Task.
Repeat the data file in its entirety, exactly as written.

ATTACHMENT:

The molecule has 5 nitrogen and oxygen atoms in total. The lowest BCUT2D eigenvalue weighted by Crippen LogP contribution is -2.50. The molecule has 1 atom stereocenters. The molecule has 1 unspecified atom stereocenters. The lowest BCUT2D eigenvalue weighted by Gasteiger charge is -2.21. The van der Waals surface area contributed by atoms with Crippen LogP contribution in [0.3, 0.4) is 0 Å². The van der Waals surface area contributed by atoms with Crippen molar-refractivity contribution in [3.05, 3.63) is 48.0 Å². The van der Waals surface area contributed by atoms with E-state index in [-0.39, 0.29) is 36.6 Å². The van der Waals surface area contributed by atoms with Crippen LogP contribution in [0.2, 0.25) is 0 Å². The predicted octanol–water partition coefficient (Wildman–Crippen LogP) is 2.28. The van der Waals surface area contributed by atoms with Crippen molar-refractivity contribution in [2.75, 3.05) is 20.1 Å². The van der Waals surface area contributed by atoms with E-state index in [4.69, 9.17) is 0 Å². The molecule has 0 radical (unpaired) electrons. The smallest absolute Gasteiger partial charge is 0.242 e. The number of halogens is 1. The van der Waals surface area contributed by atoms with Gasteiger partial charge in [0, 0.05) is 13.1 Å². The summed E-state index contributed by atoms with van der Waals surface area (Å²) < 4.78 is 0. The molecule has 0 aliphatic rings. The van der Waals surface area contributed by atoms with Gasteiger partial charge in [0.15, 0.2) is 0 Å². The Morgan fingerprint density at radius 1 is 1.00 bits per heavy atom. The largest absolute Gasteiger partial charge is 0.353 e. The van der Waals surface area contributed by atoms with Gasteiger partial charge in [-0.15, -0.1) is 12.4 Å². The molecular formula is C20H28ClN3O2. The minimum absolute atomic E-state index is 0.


The molecule has 5 nitrogen and oxygen atoms in total. The lowest BCUT2D eigenvalue weighted by Crippen LogP contribution is -2.50. The molecule has 1 atom stereocenters. The molecule has 1 unspecified atom stereocenters. The lowest BCUT2D eigenvalue weighted by Gasteiger charge is -2.21. The van der Waals surface area contributed by atoms with Crippen LogP contribution in [0.3, 0.4) is 0 Å². The van der Waals surface area contributed by atoms with Crippen molar-refractivity contribution in [3.05, 3.63) is 48.0 Å². The van der Waals surface area contributed by atoms with E-state index in [-0.39, 0.29) is 36.6 Å². The van der Waals surface area contributed by atoms with Crippen LogP contribution in [0.2, 0.25) is 0 Å². The predicted octanol–water partition coefficient (Wildman–Crippen LogP) is 2.28. The van der Waals surface area contributed by atoms with Crippen molar-refractivity contribution in [2.75, 3.05) is 20.1 Å². The van der Waals surface area contributed by atoms with E-state index in [4.69, 9.17) is 0 Å². The molecule has 0 radical (unpaired) electrons. The smallest absolute Gasteiger partial charge is 0.242 e. The number of halogens is 1. The van der Waals surface area contributed by atoms with Gasteiger partial charge in [0, 0.05) is 13.1 Å². The summed E-state index contributed by atoms with van der Waals surface area (Å²) < 4.78 is 0. The molecule has 0 aliphatic rings. The van der Waals surface area contributed by atoms with Gasteiger partial charge in [0.15, 0.2) is 0 Å². The Morgan fingerprint density at radius 1 is 1.00 bits per heavy atom. The largest absolute Gasteiger partial charge is 0.353 e. The van der Waals surface area contributed by atoms with Gasteiger partial charge in [-0.15, -0.1) is 12.4 Å². The molecular formula is C20H28ClN3O2. The minimum absolute atomic E-state index is 0.